VAT – New Domestic Reverse Charge Changes Construction industry

Jul 22, 2019

HMRC have now finalised the guidance and legislation in respect of the new domestic reverse charge for construction services which comes into force on 1 October 2019.

The new regime will require the recipient rather than the supplier to account for the VAT due on certain construction services – and it will have a significant impact on the accounting practices and cash flow of businesses in the construction industry.

From 1 October 2019, a VAT registered business which supplies specified construction services to another VAT registered business, will be required to issue a VAT invoice stating that the amounts invoiced are subject to the domestic reverse charge.

Afford Bond Cheshire Tax Director, Chris Regnauld said: “Importantly, it is the contractor/recipient that must account for the VAT due when submitting their own tax return and they will not be required to pay the VAT amount over to the supplier.

“The recipient will also recover the input VAT under normal rules and therefore the net VAT position will be neutral.”

HMRC have confirmed that the reverse charge services will not count towards the VAT registration threshold which is obviously excellent news for smaller businesses (SME’s). The new reverse charge will only apply to ‘specified services’ which are usually services that are defined as construction operations under the CIS rules. Some services will not fall within the scope of the domestic reverse charge.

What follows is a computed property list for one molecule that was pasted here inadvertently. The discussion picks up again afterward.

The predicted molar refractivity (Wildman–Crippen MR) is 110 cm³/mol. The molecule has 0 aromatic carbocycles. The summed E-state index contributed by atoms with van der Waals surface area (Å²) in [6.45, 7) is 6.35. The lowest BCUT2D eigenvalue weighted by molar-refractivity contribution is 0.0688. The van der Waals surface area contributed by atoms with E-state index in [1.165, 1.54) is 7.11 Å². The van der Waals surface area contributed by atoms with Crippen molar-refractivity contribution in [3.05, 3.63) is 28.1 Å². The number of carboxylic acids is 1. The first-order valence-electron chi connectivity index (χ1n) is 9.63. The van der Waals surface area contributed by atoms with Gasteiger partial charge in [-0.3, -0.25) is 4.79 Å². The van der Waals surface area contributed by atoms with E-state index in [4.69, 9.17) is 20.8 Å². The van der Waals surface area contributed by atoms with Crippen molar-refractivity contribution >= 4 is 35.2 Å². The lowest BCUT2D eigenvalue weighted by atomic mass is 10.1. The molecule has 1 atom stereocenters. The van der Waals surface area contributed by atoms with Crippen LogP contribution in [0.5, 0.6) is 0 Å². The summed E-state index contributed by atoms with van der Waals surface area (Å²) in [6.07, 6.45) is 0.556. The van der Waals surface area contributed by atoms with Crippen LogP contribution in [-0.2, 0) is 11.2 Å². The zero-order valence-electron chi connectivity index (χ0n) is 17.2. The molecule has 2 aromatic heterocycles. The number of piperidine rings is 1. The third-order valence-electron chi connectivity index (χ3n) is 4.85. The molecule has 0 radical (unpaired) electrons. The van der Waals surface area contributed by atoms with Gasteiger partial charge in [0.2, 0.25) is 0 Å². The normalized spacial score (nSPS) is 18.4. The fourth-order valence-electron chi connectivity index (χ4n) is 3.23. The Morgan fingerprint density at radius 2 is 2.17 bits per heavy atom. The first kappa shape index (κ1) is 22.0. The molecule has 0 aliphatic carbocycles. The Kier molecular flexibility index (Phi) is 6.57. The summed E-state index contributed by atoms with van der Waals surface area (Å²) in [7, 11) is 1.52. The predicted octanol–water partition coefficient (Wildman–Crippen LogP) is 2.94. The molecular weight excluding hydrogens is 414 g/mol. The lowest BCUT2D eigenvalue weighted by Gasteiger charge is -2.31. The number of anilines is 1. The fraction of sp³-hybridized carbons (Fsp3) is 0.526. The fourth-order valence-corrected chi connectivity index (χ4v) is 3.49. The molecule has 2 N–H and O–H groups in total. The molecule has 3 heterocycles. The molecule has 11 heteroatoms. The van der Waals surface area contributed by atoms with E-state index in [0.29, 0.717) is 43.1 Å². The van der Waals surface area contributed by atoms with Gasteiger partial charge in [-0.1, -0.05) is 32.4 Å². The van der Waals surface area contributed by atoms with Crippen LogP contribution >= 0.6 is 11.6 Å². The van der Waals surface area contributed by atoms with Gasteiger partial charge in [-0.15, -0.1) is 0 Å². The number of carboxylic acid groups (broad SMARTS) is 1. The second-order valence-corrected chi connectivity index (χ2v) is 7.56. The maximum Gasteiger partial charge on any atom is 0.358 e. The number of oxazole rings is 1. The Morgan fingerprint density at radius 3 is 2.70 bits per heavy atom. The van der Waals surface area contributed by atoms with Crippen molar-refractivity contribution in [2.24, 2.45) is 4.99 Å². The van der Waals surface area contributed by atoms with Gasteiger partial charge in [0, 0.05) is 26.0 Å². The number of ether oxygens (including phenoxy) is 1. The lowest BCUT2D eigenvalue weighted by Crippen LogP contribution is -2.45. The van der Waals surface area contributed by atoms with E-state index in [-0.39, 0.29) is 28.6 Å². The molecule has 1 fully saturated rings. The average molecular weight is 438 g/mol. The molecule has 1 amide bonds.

However, where there is a reverse charge element in a supply then the whole supply may be subject to the domestic reverse charge. The domestic reverse charge will apply to specified services unless:

– The services are supplied to an end user, such as the property owner, or directly to a main contractor that sells or lets a newly completed building

– The recipient makes onward supplies of those construction services to a connected company

– The recipient is not VAT registered, or required to be VAT registered

– The recipient is not registered for the CIS

– The supplier and recipient are landlord and tenant or vice versa, or

– The supplies are zero-rated.

It is therefore important that construction businesses are prepared for the new regime well in advance of 1 October 2019 and fully review supplies made to and received from, other VAT registered businesses. Businesses should also consider whether or not adaptations are required to their accounting systems and if there are any ways to mitigate the potential cash flow position.

“As you can see,” said Chris Regnauld: “the new rules will impact on accounting systems and processes – including its general cash flow position – in any construction industry business.”

Cheshire Accountants Afford Bond have offices in Nantwich and Wilmslow and a team of fully qualified tax experts and accountants available to help you – for further information, please contact our Tax Director or complete the Contact Us form here on our website.

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